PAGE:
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Burlington Coat Factory of Texas, Inc. v. Howland Township Board of Zoning Appeals

Court of Appeals of Ohio, Eleventh District, Trumbull

June 3, 2019

BURLINGTON COAT FACTORY OF TEXAS, INC., et al., Appellants,
v.
HOWLAND TOWNSHIP BOARD OF ZONING APPEALS, Appellee.

          Civil Appeal from the Trumbull County Court of Common Pleas. Case No. 2018 CV 00506.

          Cherry Lynne Poteet and Douglas W. Ross, Daniel Daniluk, LLC, (For Appellants).

          James F. Mathews, Baker, Dublikar, Beck, Wiley & Mathews, (For Appellee).

          OPINION

          TIMOTHY P. CANNON, J.

         {¶1} Appellants, Burlington Coat Factory of Texas, Inc. and Howland Commons, LLC (collectively, "Appellants"), appeal from a decision of the Trumbull County Court of Common Pleas, affirming the denial of a variance for signage usage by the Howland Township Board of Zoning Appeals ("Appellee"). The variance denial is based on the factoring analysis detailed in Duncan v. Middlefield, 23 Ohio St.3d 83 (1986) ("Duncan"). We affirm the trial court's judgment.

         {¶2} On January 17, 2018, Appellants requested a variance with respect to a Burlington Coat Factory location at 2230 Niles-Cortland Road in Howland Township ("Burlington"). Appellants requested additional square foot area for signage due to its distance from the main roadway, which was documented in a Hardship Visibility Study submitted with the application. Burlington is set back from the roadway anywhere from 965 to 1380 feet, depending on the measure point, and is also subject to sloping, which hinders visibility. Therefore, Appellants requested an additional 50% increase in allowable signage space to increase the size of Burlington's sign.

         {¶3} A hearing was conducted by Appellee on February 15, 2018, where testimony and the Hardship Visibility Study were presented. Appellee denied the application for a variance by a 4-1 vote, applying each of the Duncan factors for "practical difficulties," before concluding that the zoning restriction for wall signage currently in place was reasonable.

         {¶4} Appellants filed an appeal in the Trumbull County Court of Common Pleas on March 15, 2018. The parties each briefed the trial court, and Appellants also submitted a "Notice of Filing Documents to Supplement the Transcript" on July 11, 2018.

         {¶5} The supplemental filing contained variance applications, meeting minutes, transcripts, decisions of the board, and other documents. These documents demonstrated that at least eight other businesses in or around the shopping center where Appellants were requesting a variance for Burlington had been granted the same or similar wall sign variances-including a request for the exact same variance at the same location as Burlington for the previous Linens-N-Things business. The Linens-N-Things request, which was granted, also balanced the Duncan factors before determining that a 50% variance was warranted. Further, the various requests included applications with more substantial wall-size requests than Appellants' and an application claiming less of a hardship by way of the distance from the main road.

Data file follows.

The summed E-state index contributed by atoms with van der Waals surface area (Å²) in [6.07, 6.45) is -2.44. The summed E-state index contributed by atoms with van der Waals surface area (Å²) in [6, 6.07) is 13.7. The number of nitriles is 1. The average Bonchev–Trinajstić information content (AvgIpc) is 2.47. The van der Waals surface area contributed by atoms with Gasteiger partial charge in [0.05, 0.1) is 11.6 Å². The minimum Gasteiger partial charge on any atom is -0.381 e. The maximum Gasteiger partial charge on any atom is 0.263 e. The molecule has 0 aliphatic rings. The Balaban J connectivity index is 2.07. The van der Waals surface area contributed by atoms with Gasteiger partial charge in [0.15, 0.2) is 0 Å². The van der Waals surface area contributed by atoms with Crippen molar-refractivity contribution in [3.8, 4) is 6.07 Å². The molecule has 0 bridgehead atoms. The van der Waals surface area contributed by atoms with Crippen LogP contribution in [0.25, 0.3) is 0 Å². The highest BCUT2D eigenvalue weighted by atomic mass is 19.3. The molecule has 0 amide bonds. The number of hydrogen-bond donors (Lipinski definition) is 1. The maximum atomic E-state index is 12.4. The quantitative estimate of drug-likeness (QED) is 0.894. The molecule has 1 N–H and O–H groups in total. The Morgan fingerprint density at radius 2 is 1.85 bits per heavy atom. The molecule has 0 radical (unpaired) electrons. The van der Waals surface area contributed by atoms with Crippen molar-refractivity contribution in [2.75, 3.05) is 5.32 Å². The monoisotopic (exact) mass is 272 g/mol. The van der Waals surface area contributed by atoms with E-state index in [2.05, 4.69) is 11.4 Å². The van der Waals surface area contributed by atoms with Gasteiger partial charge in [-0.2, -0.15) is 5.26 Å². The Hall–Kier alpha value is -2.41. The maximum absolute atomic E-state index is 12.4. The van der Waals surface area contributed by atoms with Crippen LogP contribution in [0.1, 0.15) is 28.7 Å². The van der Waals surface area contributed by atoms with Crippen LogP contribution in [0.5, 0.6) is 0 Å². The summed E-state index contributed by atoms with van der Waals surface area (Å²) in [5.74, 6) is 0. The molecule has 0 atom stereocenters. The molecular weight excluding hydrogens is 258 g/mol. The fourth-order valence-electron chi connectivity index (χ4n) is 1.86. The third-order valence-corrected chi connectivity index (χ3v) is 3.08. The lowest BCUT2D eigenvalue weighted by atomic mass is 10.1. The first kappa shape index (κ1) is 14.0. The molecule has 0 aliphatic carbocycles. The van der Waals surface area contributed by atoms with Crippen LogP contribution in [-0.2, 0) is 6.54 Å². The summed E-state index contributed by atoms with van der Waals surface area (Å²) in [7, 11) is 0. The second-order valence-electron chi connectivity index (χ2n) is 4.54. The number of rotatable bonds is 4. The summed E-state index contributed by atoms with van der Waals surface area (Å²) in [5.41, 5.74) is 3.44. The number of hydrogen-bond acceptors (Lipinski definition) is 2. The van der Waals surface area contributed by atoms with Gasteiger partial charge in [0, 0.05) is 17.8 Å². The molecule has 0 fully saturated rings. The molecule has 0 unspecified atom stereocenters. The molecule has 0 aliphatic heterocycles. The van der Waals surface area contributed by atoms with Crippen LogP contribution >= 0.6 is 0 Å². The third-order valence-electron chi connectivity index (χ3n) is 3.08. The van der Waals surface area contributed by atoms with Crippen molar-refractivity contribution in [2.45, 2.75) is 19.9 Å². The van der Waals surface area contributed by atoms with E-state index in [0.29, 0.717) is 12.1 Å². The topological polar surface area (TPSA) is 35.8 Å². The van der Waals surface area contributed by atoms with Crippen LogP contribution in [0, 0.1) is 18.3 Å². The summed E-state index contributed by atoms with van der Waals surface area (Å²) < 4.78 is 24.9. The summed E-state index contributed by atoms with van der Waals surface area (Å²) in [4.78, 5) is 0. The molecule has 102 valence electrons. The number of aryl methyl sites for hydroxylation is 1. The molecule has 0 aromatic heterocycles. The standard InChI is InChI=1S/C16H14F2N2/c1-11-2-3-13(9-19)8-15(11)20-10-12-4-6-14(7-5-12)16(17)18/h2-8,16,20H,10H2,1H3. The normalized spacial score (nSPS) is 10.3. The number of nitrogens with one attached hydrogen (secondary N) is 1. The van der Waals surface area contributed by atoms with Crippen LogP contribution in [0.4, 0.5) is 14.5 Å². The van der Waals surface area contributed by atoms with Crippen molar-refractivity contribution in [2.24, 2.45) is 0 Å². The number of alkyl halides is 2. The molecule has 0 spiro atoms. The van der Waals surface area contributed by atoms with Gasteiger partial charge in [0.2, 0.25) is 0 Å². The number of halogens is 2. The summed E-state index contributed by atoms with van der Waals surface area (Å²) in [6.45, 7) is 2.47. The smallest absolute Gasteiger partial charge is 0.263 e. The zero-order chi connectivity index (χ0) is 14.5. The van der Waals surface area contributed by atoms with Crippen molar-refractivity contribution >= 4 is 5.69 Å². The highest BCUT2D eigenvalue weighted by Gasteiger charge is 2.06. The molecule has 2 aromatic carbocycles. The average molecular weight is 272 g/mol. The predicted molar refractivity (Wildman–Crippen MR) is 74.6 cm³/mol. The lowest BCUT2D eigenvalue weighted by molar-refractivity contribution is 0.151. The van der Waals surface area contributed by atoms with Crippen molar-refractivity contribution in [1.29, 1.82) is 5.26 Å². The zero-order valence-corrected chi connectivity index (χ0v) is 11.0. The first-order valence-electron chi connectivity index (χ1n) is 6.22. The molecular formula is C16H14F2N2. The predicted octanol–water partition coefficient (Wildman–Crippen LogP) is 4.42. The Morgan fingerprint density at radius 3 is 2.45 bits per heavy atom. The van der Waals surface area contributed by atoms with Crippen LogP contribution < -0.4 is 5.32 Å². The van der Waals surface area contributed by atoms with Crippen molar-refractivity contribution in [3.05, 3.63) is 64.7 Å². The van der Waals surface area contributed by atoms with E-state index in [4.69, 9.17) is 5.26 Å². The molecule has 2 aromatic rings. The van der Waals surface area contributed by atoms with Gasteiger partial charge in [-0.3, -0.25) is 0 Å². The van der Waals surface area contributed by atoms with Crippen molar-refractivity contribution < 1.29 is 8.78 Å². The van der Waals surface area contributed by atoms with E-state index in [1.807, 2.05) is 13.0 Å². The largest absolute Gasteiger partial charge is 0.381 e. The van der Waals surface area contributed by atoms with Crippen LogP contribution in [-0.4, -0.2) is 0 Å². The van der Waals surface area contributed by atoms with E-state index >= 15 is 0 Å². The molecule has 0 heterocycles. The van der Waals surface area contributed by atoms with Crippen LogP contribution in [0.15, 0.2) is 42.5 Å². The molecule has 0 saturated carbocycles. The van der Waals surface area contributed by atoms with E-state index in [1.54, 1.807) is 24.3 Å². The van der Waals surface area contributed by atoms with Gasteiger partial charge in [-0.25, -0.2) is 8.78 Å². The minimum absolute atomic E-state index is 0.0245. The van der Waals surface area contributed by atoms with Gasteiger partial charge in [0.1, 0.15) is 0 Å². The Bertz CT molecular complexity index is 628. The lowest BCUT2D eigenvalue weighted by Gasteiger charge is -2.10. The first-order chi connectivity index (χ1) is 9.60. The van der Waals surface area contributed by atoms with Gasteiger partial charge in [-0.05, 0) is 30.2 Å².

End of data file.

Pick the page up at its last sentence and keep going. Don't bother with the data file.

{¶6} After the parties' briefings and the filing of the supplemental documentation, the trial court denied Appellants' appeal, finding the following, in pertinent part:

The transcript and record of the hearing clearly demonstrates [sic] [Appellee] conducted its own discussion and analysis utilizing the Duncan factors. Despite no opposition to the request from the public, [Appellee] ultimately denied the variance request for additional signage by the majority of the board. [Appellee] issued the following relevant Findings of Fact: "Conducting an analysis under Duncan, a majority of the BZA finds that: (i) the Property can yield a reasonable return or there can be a beneficial use of the Property without the requested variance; (ii) the variance as requested is substantial . . . (iii) the Property owner purchased the property with knowledge of the zoning restriction; * * * (v) granting the variance would not satisfy the spirit and intent behind the zoning requirement, and substantial justice does not require granting the variance.
In reviewing the decision of [Appellee] in the limited capacity this appeal provides according to the statute, the Court cannot find the decision was unconstitutional, illegal, arbitrary, capricious, unreasonable, or unsupported by the proper evidence.

         {¶7} Appellants noticed a timely appeal and assert one assignment of error for our review:

The trial court committed prejudicial error in affirming the decision of Appellee, Howland Township Board of Zoning Appeals, to deny the application of Appellants, Burlington Coat Factory of Texas, Inc. and Howland Commons, LLC, for an area variance to increase the square footage for wall signage at the ...

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